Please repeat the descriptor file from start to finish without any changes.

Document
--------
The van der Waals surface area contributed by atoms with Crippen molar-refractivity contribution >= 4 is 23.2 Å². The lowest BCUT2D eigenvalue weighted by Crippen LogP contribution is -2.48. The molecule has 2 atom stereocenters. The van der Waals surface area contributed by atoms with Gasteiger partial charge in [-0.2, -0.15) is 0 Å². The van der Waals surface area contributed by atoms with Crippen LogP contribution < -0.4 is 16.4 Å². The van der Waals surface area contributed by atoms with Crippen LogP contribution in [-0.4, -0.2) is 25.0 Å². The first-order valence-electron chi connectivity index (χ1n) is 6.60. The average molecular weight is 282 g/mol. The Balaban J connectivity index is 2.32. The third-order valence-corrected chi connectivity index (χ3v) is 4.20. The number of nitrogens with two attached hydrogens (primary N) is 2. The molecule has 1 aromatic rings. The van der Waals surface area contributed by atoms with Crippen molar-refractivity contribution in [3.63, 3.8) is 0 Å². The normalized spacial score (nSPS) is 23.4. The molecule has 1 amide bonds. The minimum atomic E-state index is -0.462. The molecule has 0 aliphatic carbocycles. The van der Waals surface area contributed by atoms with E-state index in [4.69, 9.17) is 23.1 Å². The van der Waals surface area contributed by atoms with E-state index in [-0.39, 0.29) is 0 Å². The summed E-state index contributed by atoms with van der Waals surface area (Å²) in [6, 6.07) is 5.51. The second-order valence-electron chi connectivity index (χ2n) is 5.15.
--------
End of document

The van der Waals surface area contributed by atoms with Crippen molar-refractivity contribution >= 4 is 23.2 Å². The lowest BCUT2D eigenvalue weighted by Crippen LogP contribution is -2.48. The molecule has 2 atom stereocenters. The van der Waals surface area contributed by atoms with Gasteiger partial charge in [-0.2, -0.15) is 0 Å². The van der Waals surface area contributed by atoms with Crippen LogP contribution < -0.4 is 16.4 Å². The van der Waals surface area contributed by atoms with Crippen LogP contribution in [-0.4, -0.2) is 25.0 Å². The first-order valence-electron chi connectivity index (χ1n) is 6.60. The average molecular weight is 282 g/mol. The Balaban J connectivity index is 2.32. The third-order valence-corrected chi connectivity index (χ3v) is 4.20. The number of nitrogens with two attached hydrogens (primary N) is 2. The molecule has 1 aromatic rings. The van der Waals surface area contributed by atoms with Crippen molar-refractivity contribution in [3.63, 3.8) is 0 Å². The normalized spacial score (nSPS) is 23.4. The molecule has 1 amide bonds. The minimum atomic E-state index is -0.462. The molecule has 0 aliphatic carbocycles. The van der Waals surface area contributed by atoms with E-state index in [4.69, 9.17) is 23.1 Å². The van der Waals surface area contributed by atoms with E-state index in [-0.39, 0.29) is 0 Å². The summed E-state index contributed by atoms with van der Waals surface area (Å²) in [6, 6.07) is 5.51. The second-order valence-electron chi connectivity index (χ2n) is 5.15.